Symptoms of hyperkalemia include abnormalities in the behavior of the heart. Heart abnormalities of mild hyperkalemia (5.0 to 6.5 mM potassium) can be detected by an electrocardiogram (ECG or EKG). With severe hyperkalemia (over 8.0 mM potassium), the heart may beat at a dangerously rapid rate (fibrillation) or stop beating entirely (cardiac arrest). Patients with moderate or severe hyperkalemia may also develop nervous symptoms such as tingling of the skin, numbness of the hands or feet, weakness, or a flaccid paralysis, which is characteristic of both hyperkalemia and hypokalemia (low plasma potassium).
When dealing with hypokalemia, low levels of potassium, the following may be helpful.

Mild hypokalemia is often without symptoms, although it may cause a small elevation of blood pressure,[2] and can occasionally provoke cardiac arrhythmias. Moderate hypokalemia, with serum potassium concentrations of 2.5-3 mEq/L, may cause muscular weakness, myalgia, and muscle cramps (owing to disturbed function of the skeletal muscles), and constipation (from disturbed function of smooth muscles). With more severe hypokalemia, flaccid paralysis and hyporeflexia may result. There are reports of rhabdomyolysis occurring with profound hypokalemia with serum potassium levels less than 2 mEq/L. Respiratory depression from severe impairment of skeletal muscle function is found in many patients.
Some electrocardiographic (ECG) findings associated with hypokalemia include flattened or inverted T waves, a U wave, ST depression and a wide QT interval.

Hypokalemia is defined as a potassium level less than 3.5 mEq/L.
Moderate hypokalemia is a serum level of 2.5-3 mEq/L.
Severe hypokalemia is defined as a level less than 2.5 mEq/L.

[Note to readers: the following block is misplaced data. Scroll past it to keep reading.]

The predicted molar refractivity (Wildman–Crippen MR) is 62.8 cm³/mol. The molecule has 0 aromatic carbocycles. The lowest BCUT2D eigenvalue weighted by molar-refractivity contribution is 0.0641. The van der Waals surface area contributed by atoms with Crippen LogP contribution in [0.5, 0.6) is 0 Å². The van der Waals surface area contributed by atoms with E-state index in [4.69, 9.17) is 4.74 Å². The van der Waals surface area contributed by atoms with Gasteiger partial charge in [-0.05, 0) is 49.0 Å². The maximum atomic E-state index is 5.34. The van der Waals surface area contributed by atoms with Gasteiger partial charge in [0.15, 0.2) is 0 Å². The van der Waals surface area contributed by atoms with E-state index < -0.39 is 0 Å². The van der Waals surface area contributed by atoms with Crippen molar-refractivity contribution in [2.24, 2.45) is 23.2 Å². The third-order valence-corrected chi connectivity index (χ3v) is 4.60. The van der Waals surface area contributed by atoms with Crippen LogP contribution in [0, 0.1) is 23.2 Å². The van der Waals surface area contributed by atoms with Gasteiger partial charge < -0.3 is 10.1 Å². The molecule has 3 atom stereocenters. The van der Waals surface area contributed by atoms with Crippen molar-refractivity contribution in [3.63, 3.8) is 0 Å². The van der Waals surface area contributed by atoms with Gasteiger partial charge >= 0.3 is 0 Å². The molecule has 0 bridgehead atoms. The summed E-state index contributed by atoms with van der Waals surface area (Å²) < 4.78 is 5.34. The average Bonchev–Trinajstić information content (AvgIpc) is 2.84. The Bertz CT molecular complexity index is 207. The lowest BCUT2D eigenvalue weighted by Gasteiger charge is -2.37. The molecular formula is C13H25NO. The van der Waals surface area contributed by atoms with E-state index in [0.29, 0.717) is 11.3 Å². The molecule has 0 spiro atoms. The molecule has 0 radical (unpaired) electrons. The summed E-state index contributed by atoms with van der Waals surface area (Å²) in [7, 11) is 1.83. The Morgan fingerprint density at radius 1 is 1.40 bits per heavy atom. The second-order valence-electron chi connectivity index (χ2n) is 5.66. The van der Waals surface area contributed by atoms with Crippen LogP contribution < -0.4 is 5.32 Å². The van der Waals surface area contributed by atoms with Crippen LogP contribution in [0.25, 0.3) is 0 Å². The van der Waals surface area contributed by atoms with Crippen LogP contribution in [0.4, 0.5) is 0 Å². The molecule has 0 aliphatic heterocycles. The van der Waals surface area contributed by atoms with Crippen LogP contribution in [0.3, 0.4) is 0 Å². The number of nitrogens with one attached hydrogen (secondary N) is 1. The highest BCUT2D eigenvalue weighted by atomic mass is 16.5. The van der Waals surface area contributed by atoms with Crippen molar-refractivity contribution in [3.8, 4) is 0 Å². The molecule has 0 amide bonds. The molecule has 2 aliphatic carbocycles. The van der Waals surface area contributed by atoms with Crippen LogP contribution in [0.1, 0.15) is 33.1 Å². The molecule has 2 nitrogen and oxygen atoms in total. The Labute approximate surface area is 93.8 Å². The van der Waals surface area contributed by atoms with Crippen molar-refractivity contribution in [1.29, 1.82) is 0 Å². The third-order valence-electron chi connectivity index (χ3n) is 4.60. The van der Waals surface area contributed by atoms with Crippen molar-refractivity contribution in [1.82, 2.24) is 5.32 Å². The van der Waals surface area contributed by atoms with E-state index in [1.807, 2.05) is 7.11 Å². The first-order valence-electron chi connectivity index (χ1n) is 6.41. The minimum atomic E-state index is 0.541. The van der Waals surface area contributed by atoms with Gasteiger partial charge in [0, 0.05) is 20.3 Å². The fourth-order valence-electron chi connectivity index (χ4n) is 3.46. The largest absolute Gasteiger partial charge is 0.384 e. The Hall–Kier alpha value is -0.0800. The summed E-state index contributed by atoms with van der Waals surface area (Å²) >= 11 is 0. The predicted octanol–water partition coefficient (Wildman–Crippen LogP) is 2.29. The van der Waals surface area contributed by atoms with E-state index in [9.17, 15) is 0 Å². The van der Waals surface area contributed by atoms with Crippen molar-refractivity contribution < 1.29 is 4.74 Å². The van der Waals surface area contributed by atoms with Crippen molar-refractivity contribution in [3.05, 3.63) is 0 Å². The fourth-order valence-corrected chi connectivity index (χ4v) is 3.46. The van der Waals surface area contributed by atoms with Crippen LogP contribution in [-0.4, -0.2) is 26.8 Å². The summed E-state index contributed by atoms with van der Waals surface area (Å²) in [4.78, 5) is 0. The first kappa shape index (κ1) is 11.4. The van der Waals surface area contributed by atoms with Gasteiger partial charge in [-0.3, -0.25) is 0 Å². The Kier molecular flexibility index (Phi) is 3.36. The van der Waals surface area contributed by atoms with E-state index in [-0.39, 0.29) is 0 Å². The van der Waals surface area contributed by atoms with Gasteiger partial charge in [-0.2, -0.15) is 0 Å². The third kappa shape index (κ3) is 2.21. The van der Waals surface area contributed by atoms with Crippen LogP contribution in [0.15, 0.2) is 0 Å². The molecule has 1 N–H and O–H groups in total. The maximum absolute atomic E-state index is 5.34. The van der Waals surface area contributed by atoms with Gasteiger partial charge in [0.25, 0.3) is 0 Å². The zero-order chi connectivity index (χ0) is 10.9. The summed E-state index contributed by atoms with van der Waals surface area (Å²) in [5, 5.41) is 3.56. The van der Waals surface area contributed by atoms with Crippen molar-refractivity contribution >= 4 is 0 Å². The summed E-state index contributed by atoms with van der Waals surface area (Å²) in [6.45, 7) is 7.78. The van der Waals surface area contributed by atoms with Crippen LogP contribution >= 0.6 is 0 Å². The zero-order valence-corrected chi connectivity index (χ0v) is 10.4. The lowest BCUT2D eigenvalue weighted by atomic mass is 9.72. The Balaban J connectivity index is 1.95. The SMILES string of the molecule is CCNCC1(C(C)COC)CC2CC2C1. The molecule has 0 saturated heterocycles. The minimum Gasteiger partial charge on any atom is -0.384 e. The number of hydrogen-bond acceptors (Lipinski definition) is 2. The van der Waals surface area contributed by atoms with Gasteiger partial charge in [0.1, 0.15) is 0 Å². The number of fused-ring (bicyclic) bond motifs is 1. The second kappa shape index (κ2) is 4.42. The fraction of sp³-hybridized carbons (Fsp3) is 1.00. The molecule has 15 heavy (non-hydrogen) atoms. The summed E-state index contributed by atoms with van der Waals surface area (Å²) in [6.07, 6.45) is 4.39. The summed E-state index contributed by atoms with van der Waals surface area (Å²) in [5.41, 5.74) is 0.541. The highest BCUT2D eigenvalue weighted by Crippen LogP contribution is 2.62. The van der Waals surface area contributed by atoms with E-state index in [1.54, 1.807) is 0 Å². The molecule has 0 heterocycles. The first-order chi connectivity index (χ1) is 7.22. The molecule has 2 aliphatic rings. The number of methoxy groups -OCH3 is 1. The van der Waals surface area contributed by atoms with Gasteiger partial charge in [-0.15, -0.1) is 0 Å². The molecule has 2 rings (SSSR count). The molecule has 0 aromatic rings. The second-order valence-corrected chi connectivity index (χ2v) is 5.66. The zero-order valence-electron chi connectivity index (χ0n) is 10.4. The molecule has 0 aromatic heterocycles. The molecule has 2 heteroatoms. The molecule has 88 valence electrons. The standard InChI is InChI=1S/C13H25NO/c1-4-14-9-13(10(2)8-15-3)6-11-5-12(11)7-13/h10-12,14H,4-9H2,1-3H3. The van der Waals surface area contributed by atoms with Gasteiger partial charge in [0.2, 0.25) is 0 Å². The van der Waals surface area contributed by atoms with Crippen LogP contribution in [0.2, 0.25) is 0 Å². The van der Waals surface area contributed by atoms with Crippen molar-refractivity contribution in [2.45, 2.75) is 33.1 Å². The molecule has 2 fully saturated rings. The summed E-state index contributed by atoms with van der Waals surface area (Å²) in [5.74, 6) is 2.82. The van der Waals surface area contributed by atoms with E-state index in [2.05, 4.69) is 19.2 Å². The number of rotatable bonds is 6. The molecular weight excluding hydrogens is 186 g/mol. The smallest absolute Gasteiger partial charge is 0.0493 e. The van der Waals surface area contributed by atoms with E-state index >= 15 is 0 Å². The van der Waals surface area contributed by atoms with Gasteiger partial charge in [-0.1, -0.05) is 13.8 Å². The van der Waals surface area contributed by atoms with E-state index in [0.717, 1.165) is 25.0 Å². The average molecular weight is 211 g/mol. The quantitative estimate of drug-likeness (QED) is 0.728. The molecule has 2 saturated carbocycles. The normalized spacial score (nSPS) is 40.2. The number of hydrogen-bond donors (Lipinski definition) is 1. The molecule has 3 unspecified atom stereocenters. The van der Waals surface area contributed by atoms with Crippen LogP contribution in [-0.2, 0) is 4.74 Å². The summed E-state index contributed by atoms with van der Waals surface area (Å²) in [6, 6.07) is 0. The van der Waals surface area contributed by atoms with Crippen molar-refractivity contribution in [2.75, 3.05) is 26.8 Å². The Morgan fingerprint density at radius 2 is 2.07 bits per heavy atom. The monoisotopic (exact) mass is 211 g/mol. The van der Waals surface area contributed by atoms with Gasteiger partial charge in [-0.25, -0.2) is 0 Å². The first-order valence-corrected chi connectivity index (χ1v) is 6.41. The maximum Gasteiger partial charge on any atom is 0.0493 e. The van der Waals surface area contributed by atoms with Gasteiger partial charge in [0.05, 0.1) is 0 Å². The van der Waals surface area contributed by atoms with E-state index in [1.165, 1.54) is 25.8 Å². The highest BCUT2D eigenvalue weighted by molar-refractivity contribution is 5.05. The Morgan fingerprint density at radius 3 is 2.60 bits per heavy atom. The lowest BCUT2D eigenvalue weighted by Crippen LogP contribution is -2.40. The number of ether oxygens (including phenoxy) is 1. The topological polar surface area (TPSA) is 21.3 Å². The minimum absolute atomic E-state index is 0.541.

Cardiac arrhythmias This phrase is used to collect a group of different conditions where the heart has abnormal electrical activity. It does not mean that the heart beat is irregular, although it can be, it can also be regular. The speed of the heart beat may be either fast or slow as compared to normal. In some cases of cardiac arrhythmias, they can be medical emergencies and a life-threatening situation.

If an individual has Andersen-Tawil Syndrome (ATS), they experience episodes of paralysis based on low or high potassium levels or there may be episodes in normal ranges. Those with ATS experience serious ventricular arrhythmia with the possibility of life-threatening long QT interval heartbeats. They must be monitored closely. They may experience any of the above symptoms, especially, trouble with breathing, with the heart or with choking or swallowing. If these occur then an ambulance may be necessary.

However, it is best to be prepared with the emergency chart posted in:

It is imperative for one with Periodic Paralysis to know the above information and to have this important information written and handy in case an ambulance must be called. I keep this information in a plastic folder along with everything I know is important and that the paramedics and EMTs must know when coming to my aid in an emergency and for the doctors when I get to the hospital. I approach it as if I will have no one with me to explain my needs. I keep it near the door and take it with me when I leave home.

Tomorrow:  Avoiding the pitfalls of the emergency room 

Until later...